Weathering the Storm: The impact of the winter storm on mental health

Bozz District

AUSTIN (KXAN) — For many Central Texans, the power is back on and water is flowing in their homes. For some, however, the emotional distress from February’s winter storm lingers. “I looked down at this chair that I keep by my door and it was white from the light of […]

AUSTIN (KXAN) — For many Central Texans, the power is back on and water is flowing in their homes. For some, however, the emotional distress from February’s winter storm lingers.

“I looked down at this chair that I keep by my door and it was white from the light of the moon, and my body froze,” Stephanie Vela Anderson said in a Facebook message. “At that moment when I looked at that chair and thought it was snow, I was reintroduced to the effects a traumatic experience can have on your body.”

David Peters, an episcopal priest at Saint Joan of Arc Episcopal Church in Pflugerville, wrote a message on social media that read in part: “We were powerless, literally. I’ve also felt fear symptoms— fear to go places, to leave the house.”

“You are not alone,” Dr. Joanne Sotelo, a psychiatrist at Baylor, Scott & White Round Rock at the Mental Health Clinic said.

Last week, Sotelo said calls shot up 30%. Sotelo added there are steps people can take to heal.

“A good way to tell your brain that things are OK is getting back to our routine in an almost exaggerated way,” she said as one suggestion.

She recommends building structure when it comes to your daily routine, reassuring yourself you are safe and start to connect with loved ones. Those are just some of the ways Sotelo said you can begin to move forward.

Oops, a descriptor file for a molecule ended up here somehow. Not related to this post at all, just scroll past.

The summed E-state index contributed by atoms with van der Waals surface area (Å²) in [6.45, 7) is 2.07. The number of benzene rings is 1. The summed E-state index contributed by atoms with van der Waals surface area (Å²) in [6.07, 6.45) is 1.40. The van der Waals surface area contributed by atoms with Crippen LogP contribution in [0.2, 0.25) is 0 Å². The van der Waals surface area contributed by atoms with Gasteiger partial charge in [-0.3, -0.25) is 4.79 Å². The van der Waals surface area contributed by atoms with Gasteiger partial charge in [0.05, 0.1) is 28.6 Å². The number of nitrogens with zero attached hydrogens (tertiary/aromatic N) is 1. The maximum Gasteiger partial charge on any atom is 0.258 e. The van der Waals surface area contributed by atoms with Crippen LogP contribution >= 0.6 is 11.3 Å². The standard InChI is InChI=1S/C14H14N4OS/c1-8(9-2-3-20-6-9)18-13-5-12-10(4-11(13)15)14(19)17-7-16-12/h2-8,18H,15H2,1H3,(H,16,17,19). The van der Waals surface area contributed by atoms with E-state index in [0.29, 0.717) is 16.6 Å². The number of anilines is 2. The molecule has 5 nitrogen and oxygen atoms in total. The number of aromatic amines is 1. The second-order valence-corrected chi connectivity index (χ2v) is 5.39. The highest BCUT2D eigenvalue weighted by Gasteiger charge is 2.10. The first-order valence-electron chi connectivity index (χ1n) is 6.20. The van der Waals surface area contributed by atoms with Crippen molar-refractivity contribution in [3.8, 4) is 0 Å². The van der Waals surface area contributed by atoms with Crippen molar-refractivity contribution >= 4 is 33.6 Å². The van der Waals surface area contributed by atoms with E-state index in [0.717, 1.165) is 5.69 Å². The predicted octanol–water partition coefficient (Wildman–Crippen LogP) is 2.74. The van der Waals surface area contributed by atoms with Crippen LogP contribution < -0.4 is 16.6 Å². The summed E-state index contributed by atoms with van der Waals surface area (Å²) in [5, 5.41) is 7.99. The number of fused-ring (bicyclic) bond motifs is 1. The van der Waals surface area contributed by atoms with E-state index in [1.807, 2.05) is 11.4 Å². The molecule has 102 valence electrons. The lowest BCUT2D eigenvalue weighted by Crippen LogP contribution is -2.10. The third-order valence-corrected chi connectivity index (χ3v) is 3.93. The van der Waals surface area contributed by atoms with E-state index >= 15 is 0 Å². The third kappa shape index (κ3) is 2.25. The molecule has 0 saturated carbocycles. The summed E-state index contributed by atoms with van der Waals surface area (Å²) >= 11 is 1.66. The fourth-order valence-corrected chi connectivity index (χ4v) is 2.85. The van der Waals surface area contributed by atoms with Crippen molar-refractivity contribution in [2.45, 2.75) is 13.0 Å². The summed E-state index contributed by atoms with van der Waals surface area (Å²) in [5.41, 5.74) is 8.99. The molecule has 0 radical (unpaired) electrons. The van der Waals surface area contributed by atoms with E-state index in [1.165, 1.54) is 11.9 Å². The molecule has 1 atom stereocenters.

While it may seem hard to get back into a routine, Sotelo said this is critical to help people recover. She also said people need to be patient. It may take some a little longer to start feeling normal again, and that is OK. Those who need professional help should contact their doctor.

“I definitely feel a sense of peace and calm coming,” Anderson said.

If you or a loved one need to speak to someone right now, you can always call the National Suicide Prevention Lifeline at 800-273-8255 or call Integral Care’s 24/7 Helpline at 512-472-HELP (4357). Both numbers are available 24 hours a day, seven days a week.

People can also call or text the Disaster Distress Helpline at 1-800-985-5990. The 24/7 hotline offers crisis counseling to people affected by the coronavirus pandemic.

The Centers for Disease Control and Prevention recognizes how a natural disaster can take a toll on some, including children.

After the storm, the CDC suggests:

  • Provide children with opportunities to talk about what they went through or what they think about it. Encourage them to share concerns and ask questions.
  • You can help your children feel a sense of control and manage their feelings by encouraging them to take action directly related to the disaster. For example, children can help others after a disaster, including volunteering to help the community or family members in a safe environment. Children should not participate in disaster cleanup activities for health and safety reasons.
  • It is difficult to predict how some children will respond to disasters and traumatic events. Because parents, teachers, and other adults see children in different situations, it is important for them to work together to share information about how each child is coping after a traumatic event.
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